The R train returns to Lower Manhattan, but …By
Over a month after the storm surge from Hurricane Sandy swamped the BMT’s Whitehall St. station, R train service to Lower Manhattan will return at 6 a.m. on Monday, Governor Andrew Cuomo announced Sunday night. There is, however, a key twist though as Whitehall will be serviced by trains that run only between Queens and Manhattan. The Montague St. Tunnel — and thus R train service into and out of Brooklyn — remains shuttered.
“The resumption of service to the Whitehall Street station will restore a vital link to midtown’s west side for Staten Islanders and also ease crowding along the Lexington Avenue Line,” the Governor said in a statement.
Despite this good news, the MTA is issuing word of tempered expectations. Currently, only one escalator at Whitehall St. will be in service as the escalator at the Stone St. entrance remains out of service. The two escalators at the southern end of the station sustained “extensive damage” but one has been repaired. The MTA warns that customers who cannot climb stairs should continue to use Rector St.
To get Whitehall St. station back into service, MTA workers had to repair and replace track, third rail, communications systems, pumping equipment and the electrical systems. Similar work must still take place inside the Montague St. Tunnel. “Transit workers continue to work around the clock to bring the Montague Tube back online,” MTA head Joe Lhota said, “which will complete the R Line link from lower Mnhattan to Downtown Brooklyn.”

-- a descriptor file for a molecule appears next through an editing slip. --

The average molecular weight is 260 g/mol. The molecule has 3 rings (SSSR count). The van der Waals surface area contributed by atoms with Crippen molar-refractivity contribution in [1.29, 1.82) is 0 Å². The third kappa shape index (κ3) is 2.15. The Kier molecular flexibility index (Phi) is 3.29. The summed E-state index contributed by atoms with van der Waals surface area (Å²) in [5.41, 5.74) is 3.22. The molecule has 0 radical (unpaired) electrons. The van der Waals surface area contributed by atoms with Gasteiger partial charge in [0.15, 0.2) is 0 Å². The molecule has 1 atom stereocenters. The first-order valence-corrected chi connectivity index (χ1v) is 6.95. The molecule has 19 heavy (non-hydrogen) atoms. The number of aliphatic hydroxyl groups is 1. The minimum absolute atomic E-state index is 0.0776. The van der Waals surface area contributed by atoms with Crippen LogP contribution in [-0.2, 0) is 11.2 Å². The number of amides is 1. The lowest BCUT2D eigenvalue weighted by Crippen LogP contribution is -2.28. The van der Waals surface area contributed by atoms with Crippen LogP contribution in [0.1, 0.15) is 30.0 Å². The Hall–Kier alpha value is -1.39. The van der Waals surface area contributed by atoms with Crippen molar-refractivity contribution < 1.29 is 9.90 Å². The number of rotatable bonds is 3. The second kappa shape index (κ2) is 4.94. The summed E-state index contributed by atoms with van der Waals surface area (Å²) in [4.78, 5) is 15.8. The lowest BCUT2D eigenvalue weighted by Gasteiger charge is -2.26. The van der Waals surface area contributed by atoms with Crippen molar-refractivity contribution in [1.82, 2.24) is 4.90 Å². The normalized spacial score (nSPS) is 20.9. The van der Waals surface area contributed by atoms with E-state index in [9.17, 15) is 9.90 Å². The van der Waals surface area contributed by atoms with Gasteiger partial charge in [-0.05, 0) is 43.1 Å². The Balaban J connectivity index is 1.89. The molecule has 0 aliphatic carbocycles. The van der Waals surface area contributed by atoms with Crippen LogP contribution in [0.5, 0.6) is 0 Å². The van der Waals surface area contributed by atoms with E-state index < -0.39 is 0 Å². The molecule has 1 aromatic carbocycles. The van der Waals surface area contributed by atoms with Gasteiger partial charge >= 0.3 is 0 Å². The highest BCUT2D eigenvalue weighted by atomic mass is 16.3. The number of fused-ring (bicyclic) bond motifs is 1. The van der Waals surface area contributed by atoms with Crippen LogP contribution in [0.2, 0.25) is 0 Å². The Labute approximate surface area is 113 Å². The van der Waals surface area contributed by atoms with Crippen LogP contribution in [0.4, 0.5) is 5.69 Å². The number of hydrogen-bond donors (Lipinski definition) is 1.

According to the Governor’s office, the Montague St. Tunnel should be reactivated by the end of the month. Workers still have to replace hundreds of signal relays, switches and electrical equipment. That official timeline has been pushed back from mid-December due to what New York 1 termed longer-than-expected repairs. The adjoining South Ferry station on the 1 train remains closed until further notice as it sustained serious destruction during the flood.
At this point in the storm recovery, incremental progress is all that we can expect, and once the Montague St. Tunnel returns, we likely won’t have another update for a while. The A train across Broad Channel will remain out of service until the trestle is rebuilt, and it’s currently unclear how long it will take to rebuild the 1 train’s South Ferry terminal. Brooklyn riders will continue to be frustrated, but it sounds like an end is in sight to the pain as the Montague St. Tunnel will race 2013 to see which gets here first.